Human Influence is in Non-Industrialized Places

By Paul Litely at

I expect to see this chart, and other revealing charts at the ICCC9 in Las Vegas July 7-10.  See you there. This should be the year to get the broader media to pay attention to scientific attempts to improve the climate change models so they actually predict what happens, IF THAT IS EVEN POSSIBLE. The Earth’s climate is so complex, and there are so many localized effects, that I seriously doubt we can make accurate useful predictions on a scale of 10’s of years. But we keep trying. The IPCC Climate Change models based on CO2 levels are obviously too simplistic, because they are falling short of their own expectations.

Where does human influence come in? If there is a human effect, and there must be something, perhaps the largest influence is from particulates and emissions from manmade fires. The exponentially exploding populations that burn wood and clear land are the biggest contributors to pollution of the air.  They have been dumping increasing amounts of particles and gasses into the atmosphere. These are NON-Industrialized societies.  The “Hockey Stick” bend  to higher temperatures in Al Gore’s CO2 caused temperature graph occurred at about 1950.  What happened in about 1950?  Modern Medicine began in 1950 with penicillin and other antibiotics.

Antbiotics, modern medicine, and Sanitation and Clean water have been brought to non-industrialized parts of the world to save lives, and they have done so. Non-Industrialized societies do not exercise population control as the industrialized societies do, so natural deaths were the only control.  Since 1950, the world population has exponentially increased, especially in the non-insustrialized societies, so their contribution to pollution and destruction of nature has exponentially risen, while industrialized societies have limited their populations and consciously cleaned up their pollution contributions. To make a significant difference in human-caused pollution that might affect climate, the non-industrialized societies must be engaged. Instead of harrying industrialized societies for their pollution, the focus should be on the vastly greater non-industrialized societies for their rapidly increasing pollution and destruction of CO2 absorbing greenery. After all, our common goal is a clean and sustainable environment for everyone, is it not? Or is it political and economic gain for the few in industrialized societies?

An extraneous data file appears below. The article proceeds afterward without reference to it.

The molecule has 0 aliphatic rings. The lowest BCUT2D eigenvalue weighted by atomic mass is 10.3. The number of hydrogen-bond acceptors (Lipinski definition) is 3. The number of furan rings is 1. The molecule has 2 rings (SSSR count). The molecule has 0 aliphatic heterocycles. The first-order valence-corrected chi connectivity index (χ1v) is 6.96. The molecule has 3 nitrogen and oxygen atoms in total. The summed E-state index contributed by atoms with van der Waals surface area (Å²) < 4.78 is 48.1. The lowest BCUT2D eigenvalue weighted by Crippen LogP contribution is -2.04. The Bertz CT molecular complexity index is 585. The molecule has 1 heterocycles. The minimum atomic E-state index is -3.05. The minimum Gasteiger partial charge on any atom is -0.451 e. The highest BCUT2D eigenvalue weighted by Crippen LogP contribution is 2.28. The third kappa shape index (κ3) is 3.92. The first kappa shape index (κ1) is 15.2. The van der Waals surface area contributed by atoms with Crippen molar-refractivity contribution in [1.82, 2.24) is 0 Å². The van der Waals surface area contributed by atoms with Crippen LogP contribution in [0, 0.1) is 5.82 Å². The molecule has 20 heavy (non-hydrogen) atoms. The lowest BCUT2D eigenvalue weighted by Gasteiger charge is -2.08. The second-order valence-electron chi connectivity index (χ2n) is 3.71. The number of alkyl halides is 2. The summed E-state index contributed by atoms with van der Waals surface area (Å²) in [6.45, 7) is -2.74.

Thank you for doing your part to raise awareness of the need to refine climate change models. See you in Las Vegas.


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